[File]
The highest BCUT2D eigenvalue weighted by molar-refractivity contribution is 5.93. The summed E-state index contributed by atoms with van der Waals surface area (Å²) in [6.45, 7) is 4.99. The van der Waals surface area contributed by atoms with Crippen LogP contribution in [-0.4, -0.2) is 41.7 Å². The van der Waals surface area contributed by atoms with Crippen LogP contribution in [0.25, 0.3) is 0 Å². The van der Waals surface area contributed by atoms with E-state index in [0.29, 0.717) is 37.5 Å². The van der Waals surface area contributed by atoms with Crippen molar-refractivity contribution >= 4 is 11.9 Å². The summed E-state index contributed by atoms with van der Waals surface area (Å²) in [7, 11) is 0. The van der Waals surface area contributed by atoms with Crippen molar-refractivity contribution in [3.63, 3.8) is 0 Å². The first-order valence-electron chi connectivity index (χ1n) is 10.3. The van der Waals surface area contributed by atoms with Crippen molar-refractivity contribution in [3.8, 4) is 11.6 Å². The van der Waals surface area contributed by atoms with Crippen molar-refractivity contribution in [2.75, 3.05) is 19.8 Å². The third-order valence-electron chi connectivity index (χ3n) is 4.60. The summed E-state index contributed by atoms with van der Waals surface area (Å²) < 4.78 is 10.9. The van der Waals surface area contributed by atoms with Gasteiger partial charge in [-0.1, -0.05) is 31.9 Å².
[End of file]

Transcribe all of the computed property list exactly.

The highest BCUT2D eigenvalue weighted by molar-refractivity contribution is 5.93. The summed E-state index contributed by atoms with van der Waals surface area (Å²) in [6.45, 7) is 4.99. The van der Waals surface area contributed by atoms with Crippen LogP contribution in [-0.4, -0.2) is 41.7 Å². The van der Waals surface area contributed by atoms with Crippen LogP contribution in [0.25, 0.3) is 0 Å². The van der Waals surface area contributed by atoms with E-state index in [0.29, 0.717) is 37.5 Å². The van der Waals surface area contributed by atoms with Crippen molar-refractivity contribution >= 4 is 11.9 Å². The summed E-state index contributed by atoms with van der Waals surface area (Å²) in [7, 11) is 0. The van der Waals surface area contributed by atoms with Crippen molar-refractivity contribution in [3.63, 3.8) is 0 Å². The first-order valence-electron chi connectivity index (χ1n) is 10.3. The van der Waals surface area contributed by atoms with Crippen molar-refractivity contribution in [3.8, 4) is 11.6 Å². The van der Waals surface area contributed by atoms with Crippen molar-refractivity contribution in [2.75, 3.05) is 19.8 Å². The third-order valence-electron chi connectivity index (χ3n) is 4.60. The summed E-state index contributed by atoms with van der Waals surface area (Å²) < 4.78 is 10.9. The van der Waals surface area contributed by atoms with Gasteiger partial charge in [-0.1, -0.05) is 31.9 Å².